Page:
Anyone who is still tied to a landline, paying a phone company a lot of money for the privilege of using copper wires, should replace a home phone with an iPhone 5s. Or they could move to one of the other great phones that came out recently (or will come out soon), like the Moto X, HTC One Max or Samsung Galaxy Note 3. Switchers could save enough to justify the process. Some won’t save any money on their monthly costs, but they won’t add much to costs and will get the privilege of using a great phone that they can use everywhere.
Last summer our family ditched the phone company and added a line to our AT&T account. We did this for a few reasons:
- It gave us the excuse to get a new smartphone, the iPhone 5, without replacing the Samsung Galaxy S3, which was still under contract for another year.
- We could now carry the family phone everywhere so that people could always get ahold of us, which is important in my job.
- The net monthly cost increase amounted to a few bucks, something I was willing pay since our family added a great phone, constant availability and a backup phone if my main mobile phone ran out of juice.
Some people won’t save enough to make this worthwhile. Others will not want constant availability. Those who can save and want availability, should consider it.
Get Ready for the Switch
Switchers should consider how switching affects their account or service.
- Bundlers might not save any money or it may cost more since bundling three services actually costs less on some services.
- A few phone services require contracts like wireless carriers. They might charge an early termination fee or ETF.
- E-911 isn’t as accurate as regular 911 service. The FCC rules require that wireless carriers offer location data within 50 to 300 meters in less than 6 minutes after a call starts. In some cases E911 won’t give accurate enough information for emergency services to find the person in distress.
Call the old phone service provider to see if splitting up the bundle results in a price increase.
Do not cancel the line at this point. If a customer cancels their landline service, she will lose the phone number and won’t get it back without a lot of effort if its even possible.
Check to see if the new carrier can port the land line number. We offer links to places to check below:
Search for other carriers pages via Google by typing the carrier name and “number porting” into the search box.
Backup messages or contacts stored online. Some cable or digital phone services provide storage of messages or contacts online. If so, back them up before switching.
Make the Switch
Typically, this step shouldn’t require any more steps than one would take in switching, for example, from Verizon to AT&T. Buy a phone and sign up for service. Tell the new company that you want to port a landline over to the new company.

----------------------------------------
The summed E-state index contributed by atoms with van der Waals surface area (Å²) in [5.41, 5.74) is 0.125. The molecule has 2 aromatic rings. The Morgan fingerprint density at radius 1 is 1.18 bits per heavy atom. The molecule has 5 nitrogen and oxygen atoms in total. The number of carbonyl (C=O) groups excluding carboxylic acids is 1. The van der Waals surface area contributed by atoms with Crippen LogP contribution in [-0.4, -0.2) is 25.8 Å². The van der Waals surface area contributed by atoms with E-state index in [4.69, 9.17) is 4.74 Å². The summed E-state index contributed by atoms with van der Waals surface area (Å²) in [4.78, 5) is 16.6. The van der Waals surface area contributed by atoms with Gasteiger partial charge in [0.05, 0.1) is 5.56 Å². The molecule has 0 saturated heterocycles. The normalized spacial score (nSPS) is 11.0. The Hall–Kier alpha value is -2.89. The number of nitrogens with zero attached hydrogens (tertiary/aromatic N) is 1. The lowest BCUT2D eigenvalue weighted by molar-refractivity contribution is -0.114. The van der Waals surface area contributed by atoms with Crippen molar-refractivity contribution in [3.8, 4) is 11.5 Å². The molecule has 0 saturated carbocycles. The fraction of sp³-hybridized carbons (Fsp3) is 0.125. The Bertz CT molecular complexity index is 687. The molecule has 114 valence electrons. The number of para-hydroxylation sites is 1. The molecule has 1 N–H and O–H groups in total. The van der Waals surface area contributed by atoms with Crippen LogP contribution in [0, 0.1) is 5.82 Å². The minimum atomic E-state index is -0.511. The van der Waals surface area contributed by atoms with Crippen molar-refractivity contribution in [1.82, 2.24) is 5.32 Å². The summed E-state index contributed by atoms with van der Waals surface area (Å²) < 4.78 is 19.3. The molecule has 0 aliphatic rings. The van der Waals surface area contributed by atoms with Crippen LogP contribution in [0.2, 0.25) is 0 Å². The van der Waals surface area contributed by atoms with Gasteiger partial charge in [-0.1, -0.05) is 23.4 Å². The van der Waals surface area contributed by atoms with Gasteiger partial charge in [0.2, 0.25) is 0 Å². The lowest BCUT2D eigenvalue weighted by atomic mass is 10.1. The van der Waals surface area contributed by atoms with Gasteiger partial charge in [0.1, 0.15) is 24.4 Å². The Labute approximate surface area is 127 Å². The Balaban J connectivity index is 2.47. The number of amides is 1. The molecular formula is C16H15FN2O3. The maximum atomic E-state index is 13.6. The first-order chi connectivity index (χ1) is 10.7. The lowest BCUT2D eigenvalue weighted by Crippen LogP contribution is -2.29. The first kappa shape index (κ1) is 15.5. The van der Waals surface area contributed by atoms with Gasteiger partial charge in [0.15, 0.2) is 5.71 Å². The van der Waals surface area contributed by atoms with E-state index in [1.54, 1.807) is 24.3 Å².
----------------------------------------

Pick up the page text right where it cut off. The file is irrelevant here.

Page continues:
When I did this last summer, I moved from Charter to AT&T. It took a couple of days for the number to work with the new iPhone 5. Carriers warn that it can take up to ten days. The number might not work for a short time during the porting process. AT&T gave us a temporary phone number on the iPhone to use until my home number became active.
Using Google Voice could make switching phone services easier, since they can switch without changing numbers. Just forward the Google Voice phone calls and text messages to the new line.
Sign up for a Google account and go to Google Voice. Click on the Settings icon in the upper right corner of the Google Voice screen. Click on the Phones link, then on the Change/Port link next to the bold phone number. A dialogue box opens. Click “I want to use my mobile number.” Enter the landline number and click “Check for available options.”
Most landline numbers won’t work, but some will. Mine didn’t, even after I switched it to AT&T when I bought the iPhone 5. If that’s the case, consider giving up one of your cell phone lines once it’s out of contract and forward it to the new phone attached to the old landline number.
Since Google Voice doesn’t cost anything, this could save a lot of money. Use the old landline or the old mobile number ported to Google Voice as a landline using something like OBIHAI.
Who Should Switch
There are a few kinds of people who should consider making the switch
- If your landline phone company charges more than $30/month get an add-on line with the mobile provider.
- People who need constant availability but don’t want to hand out their personal mobile number, should switch.
- Digital phone service users who find the service slows down their Internet when in a call, should switch.
- Smartphone lovers who want two cool phones can upgrade once a year if they stagger the two lines.